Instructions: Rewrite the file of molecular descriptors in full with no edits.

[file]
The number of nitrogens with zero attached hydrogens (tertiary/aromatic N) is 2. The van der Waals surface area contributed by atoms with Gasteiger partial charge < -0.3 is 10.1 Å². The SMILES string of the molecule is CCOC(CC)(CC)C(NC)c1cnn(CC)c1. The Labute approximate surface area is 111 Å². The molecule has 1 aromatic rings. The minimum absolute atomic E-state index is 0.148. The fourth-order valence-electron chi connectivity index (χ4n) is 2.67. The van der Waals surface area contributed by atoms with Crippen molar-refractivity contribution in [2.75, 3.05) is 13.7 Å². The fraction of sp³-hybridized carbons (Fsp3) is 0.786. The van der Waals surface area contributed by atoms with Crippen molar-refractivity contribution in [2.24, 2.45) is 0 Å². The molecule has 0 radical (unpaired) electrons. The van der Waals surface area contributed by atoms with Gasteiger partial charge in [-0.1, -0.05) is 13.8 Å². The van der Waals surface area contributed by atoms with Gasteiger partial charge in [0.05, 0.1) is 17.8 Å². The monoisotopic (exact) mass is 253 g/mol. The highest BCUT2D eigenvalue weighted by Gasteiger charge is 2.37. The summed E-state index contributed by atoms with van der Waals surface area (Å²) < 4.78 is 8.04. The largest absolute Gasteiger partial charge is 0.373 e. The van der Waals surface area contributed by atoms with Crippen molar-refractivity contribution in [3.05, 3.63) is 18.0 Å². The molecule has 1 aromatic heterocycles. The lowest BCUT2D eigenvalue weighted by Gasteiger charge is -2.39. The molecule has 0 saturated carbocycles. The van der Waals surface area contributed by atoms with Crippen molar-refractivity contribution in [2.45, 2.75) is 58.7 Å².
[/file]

The number of nitrogens with zero attached hydrogens (tertiary/aromatic N) is 2. The van der Waals surface area contributed by atoms with Gasteiger partial charge < -0.3 is 10.1 Å². The SMILES string of the molecule is CCOC(CC)(CC)C(NC)c1cnn(CC)c1. The Labute approximate surface area is 111 Å². The molecule has 1 aromatic rings. The minimum absolute atomic E-state index is 0.148. The fourth-order valence-electron chi connectivity index (χ4n) is 2.67. The van der Waals surface area contributed by atoms with Crippen molar-refractivity contribution in [2.75, 3.05) is 13.7 Å². The fraction of sp³-hybridized carbons (Fsp3) is 0.786. The van der Waals surface area contributed by atoms with Crippen molar-refractivity contribution in [2.24, 2.45) is 0 Å². The molecule has 0 radical (unpaired) electrons. The van der Waals surface area contributed by atoms with Gasteiger partial charge in [-0.1, -0.05) is 13.8 Å². The van der Waals surface area contributed by atoms with Gasteiger partial charge in [0.05, 0.1) is 17.8 Å². The monoisotopic (exact) mass is 253 g/mol. The highest BCUT2D eigenvalue weighted by Gasteiger charge is 2.37. The summed E-state index contributed by atoms with van der Waals surface area (Å²) < 4.78 is 8.04. The largest absolute Gasteiger partial charge is 0.373 e. The van der Waals surface area contributed by atoms with Crippen molar-refractivity contribution in [3.05, 3.63) is 18.0 Å². The molecule has 1 aromatic heterocycles. The lowest BCUT2D eigenvalue weighted by Gasteiger charge is -2.39. The molecule has 0 saturated carbocycles. The van der Waals surface area contributed by atoms with Crippen molar-refractivity contribution in [2.45, 2.75) is 58.7 Å².